magazines proliferated and developed a sophisticated use of the visual page
that proved highly effective as public relations—dynamic layouts, active
narrative associations between pictures of varying types and sizes, potent
picture-text combinations, an enticing interplay of visual sequences, montages
and symbols. Life magazine, to pose
an example, rose to prominence by the 1941 American entry into
the war, and presented an abundance of “documentary” photography, presenting
the contemporary war reality; as photography disseminated
in newspapers and the picture magazines, the viewer, distanced in place and
time from the fighting, was transcended vicariously into the contingencies of
battle, given to feel its excitement but not quite its danger, and offered
valor as the face of justice. Therefore, the
art of war photography became a primary and uniquely
powerful and influential form of media, which modified the nature and shaped the nucleus of the postwar photographic
activity.
The Second World War legitimated the targeting of
civilians and the ruination of cities to an unprecedented degree, and indeed,
victory came to depend on the destruction of civilian life.  In the wake of WWII, the postwar world was
now called to reconceptualize the idea of ‘humanity’, in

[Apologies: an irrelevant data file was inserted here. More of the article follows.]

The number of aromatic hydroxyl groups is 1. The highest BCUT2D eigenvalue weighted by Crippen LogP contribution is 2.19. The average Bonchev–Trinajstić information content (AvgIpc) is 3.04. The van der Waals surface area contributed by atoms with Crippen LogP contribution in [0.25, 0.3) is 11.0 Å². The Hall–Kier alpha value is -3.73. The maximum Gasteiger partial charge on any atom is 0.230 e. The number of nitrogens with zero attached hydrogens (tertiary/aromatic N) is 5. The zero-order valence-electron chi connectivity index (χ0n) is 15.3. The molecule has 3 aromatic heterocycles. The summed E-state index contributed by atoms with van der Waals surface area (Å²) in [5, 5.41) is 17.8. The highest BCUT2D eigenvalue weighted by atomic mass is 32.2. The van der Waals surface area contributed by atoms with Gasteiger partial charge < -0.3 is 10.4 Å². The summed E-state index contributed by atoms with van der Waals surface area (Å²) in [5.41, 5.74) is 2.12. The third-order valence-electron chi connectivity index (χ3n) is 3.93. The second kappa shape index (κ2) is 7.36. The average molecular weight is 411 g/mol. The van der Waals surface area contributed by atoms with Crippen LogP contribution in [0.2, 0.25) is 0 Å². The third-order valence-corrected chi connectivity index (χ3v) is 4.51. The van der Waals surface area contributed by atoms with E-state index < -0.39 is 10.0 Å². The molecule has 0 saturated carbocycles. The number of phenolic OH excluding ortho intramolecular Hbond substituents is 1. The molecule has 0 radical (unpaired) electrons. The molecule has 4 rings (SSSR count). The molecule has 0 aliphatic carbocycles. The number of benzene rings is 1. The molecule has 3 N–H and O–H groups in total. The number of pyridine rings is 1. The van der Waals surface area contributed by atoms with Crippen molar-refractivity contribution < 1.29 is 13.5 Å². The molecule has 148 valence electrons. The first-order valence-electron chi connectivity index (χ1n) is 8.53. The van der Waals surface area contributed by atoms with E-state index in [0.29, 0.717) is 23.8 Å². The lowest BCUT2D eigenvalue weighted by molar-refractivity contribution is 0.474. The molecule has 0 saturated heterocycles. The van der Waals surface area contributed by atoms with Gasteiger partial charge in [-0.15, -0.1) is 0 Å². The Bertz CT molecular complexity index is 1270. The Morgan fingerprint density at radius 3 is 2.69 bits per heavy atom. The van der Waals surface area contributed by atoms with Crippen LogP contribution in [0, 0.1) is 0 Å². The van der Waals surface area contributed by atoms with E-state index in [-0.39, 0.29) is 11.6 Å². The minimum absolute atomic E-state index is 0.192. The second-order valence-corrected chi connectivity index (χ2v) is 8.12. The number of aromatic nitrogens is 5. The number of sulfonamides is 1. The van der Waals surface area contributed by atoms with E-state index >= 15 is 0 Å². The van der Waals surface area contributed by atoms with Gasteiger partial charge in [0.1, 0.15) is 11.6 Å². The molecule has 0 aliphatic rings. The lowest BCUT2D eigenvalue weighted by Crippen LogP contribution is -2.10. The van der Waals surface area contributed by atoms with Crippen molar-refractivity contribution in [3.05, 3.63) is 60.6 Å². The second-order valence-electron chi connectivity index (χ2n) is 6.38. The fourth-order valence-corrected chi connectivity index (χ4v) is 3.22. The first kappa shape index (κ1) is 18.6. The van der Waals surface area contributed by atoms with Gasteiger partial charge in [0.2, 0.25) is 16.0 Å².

order to successfully confront the new overwhelming issues and concerns arisen.
This transitional postwar period carved out a quintessential niche in the new
world order, inaugurating a plethora of developments.
 After 1950’s, the ‘humanist
movement’, hailed as the greatest innovation in postwar years, hit its apex in
the photographic work, and more and more photographers shifted from
photojournalism, the predominant kind of photography, characterized by
empathetic records of events, to a more humanistic approach; Photographers, inspired by contemporary social life, transcribed documentary
photography into personal statements, enabling the viewer to experience the
world as the subjects did, while eliciting  sympathetic responses; ‘Humanistic’
photographers sanitized and shocked, registered the
mundane and bleak realities of war as well as critiqued the imagination of
those realities. They became the evidence of what they showed in relation to
the questions put to them.
  Arthur
Fellig passionately embraced this movement and his stark but memorable
photographs of everyday life, teemed with outsider characters, betoken the
grotesque side of postwar urban life. Similarly, Louis Faurer focused on the outcasts and marginal elements of urban life
and his photographs became both a projection of his own complicated experience
of the city and a dissenting voice in the increasingly conformist culture of
postwar America. Though, the figure of the World War II
photographer as brave humanist was epitomized by the American photographer, W.
Eugene Smith; He assiduously locates moments of tenderness in the midst of
brutality, unleashing the sensory totality of battle under the sign of the
symphonic. Hence, towards the consolidation of the humanistic movement, Magnum Photos Inc was established by
four photographers, among whom the foremost are Robert Capa and Henri Cartier-
Bresson, who were both passionately devoted to the documentation of humanity
trials. The establishment of this photographic agency was orientated to
humanistic reportage and served photographers’ aesthetic and reportage
impulses, while simultaneously, artistic integrity and their own copyright was
maintained. Humanistic reportage, which exclusively addresses humanitarian
concerns, deems war and peace as a single, interdependent subject.